In the famous Only Fools and Horses episode "Heroes and Villains", Road sweeper Trigger wins an award from his employers for having owned the same broom for 20 years. He reveals that it has had 17 new heads and 14 new handles, but insists it is still the same broom. The writer John Sullivan was using one of the oldest problems in philosophy: The Ship of Theseus. The Roman philosopher Plutarch wrote: "The ship wherein Theseus and the youth of Athens returned from Crete had thirty oars, and was preserved by the Athenians [for many years] for they took away the old planks as they decayed, putting in new and stronger timber in their places, insomuch that this ship became a standing example among the philosophers, for the logical question of things that grow; one side holding that the ship remained the same, and the other contending that it was not the same."
Many examples are seen in fiction, especially science fiction. In Star Trek, when Captain Kirk is beamed up via the transporter, the description seems to show that all his atoms are somehow separated and recreated elsewhere. Is this therefore a different Captain Kirk? The writers explored this in "The Enemy Within" where two Kirks are created in a transporter malfunction. In the Wizard of Oz, the Tin man is a lumberjack who has lost all his body parts bit by bit and has had them recreated in tin, and in the Hitchhiker's Guide, Marvin the Paranoid Android has had every part of him replaced at least fifty times (except for the diodes down his left side, which hurt). We should also remember that our cells are constantly being replaced and over a few years all are completely replaced with new ones, so in what sense are we the same person over time?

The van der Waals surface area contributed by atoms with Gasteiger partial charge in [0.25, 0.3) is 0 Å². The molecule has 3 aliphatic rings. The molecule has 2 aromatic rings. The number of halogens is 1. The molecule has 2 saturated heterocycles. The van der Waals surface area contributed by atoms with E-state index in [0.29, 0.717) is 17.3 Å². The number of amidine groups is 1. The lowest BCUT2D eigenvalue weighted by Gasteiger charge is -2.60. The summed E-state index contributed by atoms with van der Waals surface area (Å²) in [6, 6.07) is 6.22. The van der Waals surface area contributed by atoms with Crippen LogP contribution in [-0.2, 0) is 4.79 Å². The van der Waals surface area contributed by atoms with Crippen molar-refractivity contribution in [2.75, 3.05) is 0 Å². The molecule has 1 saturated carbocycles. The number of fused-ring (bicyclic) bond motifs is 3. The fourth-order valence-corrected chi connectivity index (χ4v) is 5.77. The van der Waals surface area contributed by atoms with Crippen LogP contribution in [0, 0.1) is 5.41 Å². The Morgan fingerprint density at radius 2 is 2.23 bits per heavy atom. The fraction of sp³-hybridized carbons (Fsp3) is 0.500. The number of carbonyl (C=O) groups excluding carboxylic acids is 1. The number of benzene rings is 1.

We know that Ancient Greek philosophers Plato and Heraclitus discussed the same problems and it is one of 'identity'. Do the parts that make up a thing constitute that thing and when they are changed or replaced, does that then make it a different thing? Or is the thing more than just the sum of its parts? is there something else, some essence or spirit added to the parts to make it the 'thing'? Variations on the theme exist, if the original brush and handle could be put back together would there now be two Trigger's brooms or would they both have new identities? Various solutions have been proposed by philosophers over the centuries but all have issues around them so there is no one definitive answer. The problem is that we create internal models of what something 'is' and that relies on human memory, consciousness, language and culture which are themselves transient and inconsistent. You can watch the wonderful, late, Roger Lloyd-Pack playing Trigger here: